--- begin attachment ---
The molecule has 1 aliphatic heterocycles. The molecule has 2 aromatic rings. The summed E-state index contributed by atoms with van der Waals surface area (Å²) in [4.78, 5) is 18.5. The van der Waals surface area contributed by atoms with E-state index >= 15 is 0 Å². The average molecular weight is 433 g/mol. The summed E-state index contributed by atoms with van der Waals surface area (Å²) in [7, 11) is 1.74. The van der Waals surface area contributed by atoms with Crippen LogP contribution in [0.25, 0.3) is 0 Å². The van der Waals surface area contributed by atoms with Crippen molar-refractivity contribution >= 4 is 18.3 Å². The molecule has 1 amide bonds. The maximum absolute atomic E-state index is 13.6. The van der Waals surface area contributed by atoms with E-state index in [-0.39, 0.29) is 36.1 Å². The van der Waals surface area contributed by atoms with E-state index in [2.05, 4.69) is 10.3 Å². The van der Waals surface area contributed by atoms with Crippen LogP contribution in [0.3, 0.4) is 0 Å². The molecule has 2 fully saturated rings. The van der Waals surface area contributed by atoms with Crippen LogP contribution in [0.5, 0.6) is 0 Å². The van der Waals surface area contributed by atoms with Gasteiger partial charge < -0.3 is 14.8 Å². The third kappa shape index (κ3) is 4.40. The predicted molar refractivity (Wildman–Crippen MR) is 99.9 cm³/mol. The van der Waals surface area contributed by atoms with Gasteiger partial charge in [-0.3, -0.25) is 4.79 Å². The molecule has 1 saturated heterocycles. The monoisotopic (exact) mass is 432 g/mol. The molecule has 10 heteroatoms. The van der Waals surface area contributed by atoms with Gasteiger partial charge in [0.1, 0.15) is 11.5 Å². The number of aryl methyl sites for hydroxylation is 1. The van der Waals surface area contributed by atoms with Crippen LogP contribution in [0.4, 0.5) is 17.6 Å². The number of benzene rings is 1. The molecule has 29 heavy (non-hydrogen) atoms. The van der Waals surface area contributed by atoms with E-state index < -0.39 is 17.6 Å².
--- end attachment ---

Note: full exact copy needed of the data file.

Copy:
The molecule has 1 aliphatic heterocycles. The molecule has 2 aromatic rings. The summed E-state index contributed by atoms with van der Waals surface area (Å²) in [4.78, 5) is 18.5. The van der Waals surface area contributed by atoms with E-state index >= 15 is 0 Å². The average molecular weight is 433 g/mol. The summed E-state index contributed by atoms with van der Waals surface area (Å²) in [7, 11) is 1.74. The van der Waals surface area contributed by atoms with Crippen LogP contribution in [0.25, 0.3) is 0 Å². The van der Waals surface area contributed by atoms with Crippen molar-refractivity contribution >= 4 is 18.3 Å². The molecule has 1 amide bonds. The maximum absolute atomic E-state index is 13.6. The van der Waals surface area contributed by atoms with E-state index in [-0.39, 0.29) is 36.1 Å². The van der Waals surface area contributed by atoms with E-state index in [2.05, 4.69) is 10.3 Å². The van der Waals surface area contributed by atoms with Crippen LogP contribution in [0.3, 0.4) is 0 Å². The molecule has 2 fully saturated rings. The van der Waals surface area contributed by atoms with Crippen LogP contribution in [0.5, 0.6) is 0 Å². The van der Waals surface area contributed by atoms with Gasteiger partial charge < -0.3 is 14.8 Å². The third kappa shape index (κ3) is 4.40. The predicted molar refractivity (Wildman–Crippen MR) is 99.9 cm³/mol. The van der Waals surface area contributed by atoms with Gasteiger partial charge in [-0.3, -0.25) is 4.79 Å². The molecule has 1 saturated heterocycles. The monoisotopic (exact) mass is 432 g/mol. The molecule has 10 heteroatoms. The van der Waals surface area contributed by atoms with Gasteiger partial charge in [0.1, 0.15) is 11.5 Å². The number of aryl methyl sites for hydroxylation is 1. The van der Waals surface area contributed by atoms with Crippen LogP contribution in [0.4, 0.5) is 17.6 Å². The number of benzene rings is 1. The molecule has 29 heavy (non-hydrogen) atoms. The van der Waals surface area contributed by atoms with E-state index < -0.39 is 17.6 Å².